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Minimizing Work Schedule Disruption with Bright Light.


PB95268009

Publication Date 1994
Personal Author Campbell, S. S.
Page Count 30
Abstract The effects of bright light interventions on schedule adaptation to night work in middle aged individuals were investigated in a simulated shift work study. Twenty six subjects aged 40 to 60 years participated in the study. The subjects performed the Simulated Assembly Line Task during simulated night shifts. At midnight on day one, the first of three consecutive night shifts began. From midnight until eight the following morning the subjects worked individually at specially designed work stations. The Active Group received a 4 hour pulse of bright light (greater than 4000 lux) at the start of the first night shift from midnight to 4 AM, followed by ambient room illumination, less than 100 lux, for the remainder of the first shift. On the two subsequent night shifts the group was exposed to illunimation of about 1000 lux for the duration of each shift. The Control Group was exposed to normal ambient illumination of less than 100 lux during the night shifts. The subjects were in bed for 8 hours following breakfast after the night shift ended. They were not allowed to nap during the entire study.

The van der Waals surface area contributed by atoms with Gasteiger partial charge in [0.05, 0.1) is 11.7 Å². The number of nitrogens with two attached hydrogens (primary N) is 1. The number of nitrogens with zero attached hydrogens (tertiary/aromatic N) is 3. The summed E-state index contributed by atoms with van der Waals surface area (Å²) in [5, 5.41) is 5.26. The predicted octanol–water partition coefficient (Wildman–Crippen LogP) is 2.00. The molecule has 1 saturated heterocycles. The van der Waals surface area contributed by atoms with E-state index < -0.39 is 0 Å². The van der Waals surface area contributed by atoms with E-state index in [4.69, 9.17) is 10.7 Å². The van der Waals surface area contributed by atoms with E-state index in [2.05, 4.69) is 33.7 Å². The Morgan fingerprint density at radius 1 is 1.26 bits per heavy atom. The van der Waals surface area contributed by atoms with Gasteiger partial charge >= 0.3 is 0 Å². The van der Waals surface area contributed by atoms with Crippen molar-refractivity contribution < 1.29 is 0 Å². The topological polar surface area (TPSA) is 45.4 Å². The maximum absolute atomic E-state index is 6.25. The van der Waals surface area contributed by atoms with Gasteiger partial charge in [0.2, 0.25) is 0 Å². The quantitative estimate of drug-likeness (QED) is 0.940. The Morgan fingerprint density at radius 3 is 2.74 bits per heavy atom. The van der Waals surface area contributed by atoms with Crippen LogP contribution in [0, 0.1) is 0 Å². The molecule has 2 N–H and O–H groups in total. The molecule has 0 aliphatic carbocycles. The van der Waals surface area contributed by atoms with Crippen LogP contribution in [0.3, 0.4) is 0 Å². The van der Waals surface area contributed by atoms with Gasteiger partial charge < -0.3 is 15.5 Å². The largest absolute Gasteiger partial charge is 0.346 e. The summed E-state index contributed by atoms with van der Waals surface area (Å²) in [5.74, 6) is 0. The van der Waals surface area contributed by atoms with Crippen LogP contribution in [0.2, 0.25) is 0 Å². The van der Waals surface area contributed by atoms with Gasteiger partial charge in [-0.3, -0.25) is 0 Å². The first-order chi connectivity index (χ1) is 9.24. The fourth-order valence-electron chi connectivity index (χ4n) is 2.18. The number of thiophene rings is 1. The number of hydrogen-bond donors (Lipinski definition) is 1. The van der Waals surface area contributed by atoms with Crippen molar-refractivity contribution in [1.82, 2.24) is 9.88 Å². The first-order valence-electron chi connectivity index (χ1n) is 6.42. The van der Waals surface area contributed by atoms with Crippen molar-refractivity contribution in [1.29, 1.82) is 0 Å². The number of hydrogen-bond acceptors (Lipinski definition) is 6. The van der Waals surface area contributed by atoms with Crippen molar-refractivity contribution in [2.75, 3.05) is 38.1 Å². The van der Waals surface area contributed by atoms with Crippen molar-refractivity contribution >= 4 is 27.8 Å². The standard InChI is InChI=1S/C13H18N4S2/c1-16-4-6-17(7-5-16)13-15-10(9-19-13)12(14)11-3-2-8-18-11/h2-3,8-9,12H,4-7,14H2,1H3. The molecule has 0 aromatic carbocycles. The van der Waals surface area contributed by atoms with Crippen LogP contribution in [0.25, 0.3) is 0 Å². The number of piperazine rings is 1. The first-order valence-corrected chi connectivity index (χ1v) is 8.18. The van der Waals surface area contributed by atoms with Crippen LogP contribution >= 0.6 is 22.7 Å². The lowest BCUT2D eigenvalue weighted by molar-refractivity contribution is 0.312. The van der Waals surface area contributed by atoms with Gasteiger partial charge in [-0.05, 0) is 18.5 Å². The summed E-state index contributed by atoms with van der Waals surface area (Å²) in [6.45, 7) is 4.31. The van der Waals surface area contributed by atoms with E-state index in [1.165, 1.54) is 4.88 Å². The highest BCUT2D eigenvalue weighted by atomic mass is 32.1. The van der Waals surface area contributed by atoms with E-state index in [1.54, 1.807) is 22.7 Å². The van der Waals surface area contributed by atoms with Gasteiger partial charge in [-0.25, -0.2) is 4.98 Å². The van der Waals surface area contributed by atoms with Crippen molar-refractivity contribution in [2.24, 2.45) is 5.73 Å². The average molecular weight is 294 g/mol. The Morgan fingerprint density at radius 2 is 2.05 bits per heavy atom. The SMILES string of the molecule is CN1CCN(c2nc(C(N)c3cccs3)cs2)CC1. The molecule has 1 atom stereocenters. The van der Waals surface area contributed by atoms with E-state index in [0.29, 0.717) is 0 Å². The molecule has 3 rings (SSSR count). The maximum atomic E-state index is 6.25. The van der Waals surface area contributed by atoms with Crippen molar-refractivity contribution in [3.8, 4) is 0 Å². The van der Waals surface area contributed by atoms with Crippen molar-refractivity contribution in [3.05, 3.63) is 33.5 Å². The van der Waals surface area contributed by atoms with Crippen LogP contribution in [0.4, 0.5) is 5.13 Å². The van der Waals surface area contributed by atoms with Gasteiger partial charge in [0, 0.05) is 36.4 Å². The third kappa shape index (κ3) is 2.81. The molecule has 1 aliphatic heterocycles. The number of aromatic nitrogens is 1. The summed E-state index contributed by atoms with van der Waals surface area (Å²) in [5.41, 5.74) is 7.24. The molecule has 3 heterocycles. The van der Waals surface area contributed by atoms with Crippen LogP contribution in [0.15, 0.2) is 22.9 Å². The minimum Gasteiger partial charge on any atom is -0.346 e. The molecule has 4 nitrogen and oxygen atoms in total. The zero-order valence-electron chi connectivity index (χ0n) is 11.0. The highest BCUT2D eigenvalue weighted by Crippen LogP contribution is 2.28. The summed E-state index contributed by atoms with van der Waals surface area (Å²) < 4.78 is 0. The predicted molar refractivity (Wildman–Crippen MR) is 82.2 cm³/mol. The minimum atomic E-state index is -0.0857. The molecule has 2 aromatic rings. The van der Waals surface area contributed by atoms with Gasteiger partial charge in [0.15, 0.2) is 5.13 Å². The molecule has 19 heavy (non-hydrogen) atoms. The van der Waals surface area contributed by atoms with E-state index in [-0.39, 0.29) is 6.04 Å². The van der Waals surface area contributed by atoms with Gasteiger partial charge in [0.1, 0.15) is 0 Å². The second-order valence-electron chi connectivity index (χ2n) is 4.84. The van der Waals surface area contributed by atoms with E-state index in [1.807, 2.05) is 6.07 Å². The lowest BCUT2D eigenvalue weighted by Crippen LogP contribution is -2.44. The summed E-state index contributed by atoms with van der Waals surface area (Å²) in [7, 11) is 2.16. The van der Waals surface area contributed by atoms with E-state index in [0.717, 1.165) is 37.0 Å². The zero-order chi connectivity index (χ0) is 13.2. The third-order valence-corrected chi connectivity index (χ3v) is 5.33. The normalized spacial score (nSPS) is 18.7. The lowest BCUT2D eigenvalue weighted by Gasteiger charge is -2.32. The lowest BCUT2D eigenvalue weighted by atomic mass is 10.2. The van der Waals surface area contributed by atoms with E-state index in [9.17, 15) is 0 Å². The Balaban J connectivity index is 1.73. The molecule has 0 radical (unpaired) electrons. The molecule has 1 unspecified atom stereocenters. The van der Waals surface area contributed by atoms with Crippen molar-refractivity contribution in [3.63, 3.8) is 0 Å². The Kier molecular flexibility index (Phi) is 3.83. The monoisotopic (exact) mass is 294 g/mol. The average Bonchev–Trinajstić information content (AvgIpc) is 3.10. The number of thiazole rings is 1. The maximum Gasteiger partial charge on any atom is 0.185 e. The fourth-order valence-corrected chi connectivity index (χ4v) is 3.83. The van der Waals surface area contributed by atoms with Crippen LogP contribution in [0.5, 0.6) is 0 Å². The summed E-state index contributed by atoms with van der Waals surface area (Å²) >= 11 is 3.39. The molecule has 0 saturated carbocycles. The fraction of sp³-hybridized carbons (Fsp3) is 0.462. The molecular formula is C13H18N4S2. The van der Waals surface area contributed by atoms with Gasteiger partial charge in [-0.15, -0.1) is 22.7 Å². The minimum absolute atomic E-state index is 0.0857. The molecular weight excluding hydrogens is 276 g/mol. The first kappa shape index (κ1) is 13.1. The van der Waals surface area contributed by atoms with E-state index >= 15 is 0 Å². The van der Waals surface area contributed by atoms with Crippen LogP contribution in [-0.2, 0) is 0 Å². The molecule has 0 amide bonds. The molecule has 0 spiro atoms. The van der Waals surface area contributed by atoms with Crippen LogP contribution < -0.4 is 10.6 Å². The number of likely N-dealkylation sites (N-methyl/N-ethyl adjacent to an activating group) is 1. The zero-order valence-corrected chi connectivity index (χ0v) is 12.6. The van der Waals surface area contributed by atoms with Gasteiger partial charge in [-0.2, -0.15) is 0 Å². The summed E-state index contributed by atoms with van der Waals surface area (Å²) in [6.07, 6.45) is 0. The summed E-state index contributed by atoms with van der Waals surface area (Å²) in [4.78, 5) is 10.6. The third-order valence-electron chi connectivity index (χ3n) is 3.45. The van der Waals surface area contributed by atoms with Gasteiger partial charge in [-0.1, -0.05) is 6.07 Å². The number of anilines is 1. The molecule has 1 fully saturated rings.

Keywords
  • Circadian rhythms
  • Human factors engineering
  • Illuminance
  • Lighting equipment
  • Light(Visible radiation)
  • Sleep
  • Mood
  • Alertness
Source Agency
  • National Institute for Occupational Safety and Health
NTIS Subject Category
  • 94E - Environmental Engineering
  • 94D - Job Environment
Corporate Authors Cornell Univ. Medical Coll., New York. Dept. of Psychiatry.; National Inst. for Occupational Safety and Health, Cincinnati, OH.
Supplemental Notes Sponsored by National Inst. for Occupational Safety and Health, Cincinnati, OH.
Document Type Technical Report
Title Note Final rept.
NTIS Issue Number 199523
Minimizing Work Schedule Disruption with Bright Light.
Minimizing Work Schedule Disruption with Bright Light.
PB95268009

  • Circadian rhythms
  • Human factors engineering
  • Illuminance
  • Lighting equipment
  • Light(Visible radiation)
  • Sleep
  • Mood
  • Alertness
  • National Institute for Occupational Safety and Health
  • 94E - Environmental Engineering
  • 94D - Job Environment
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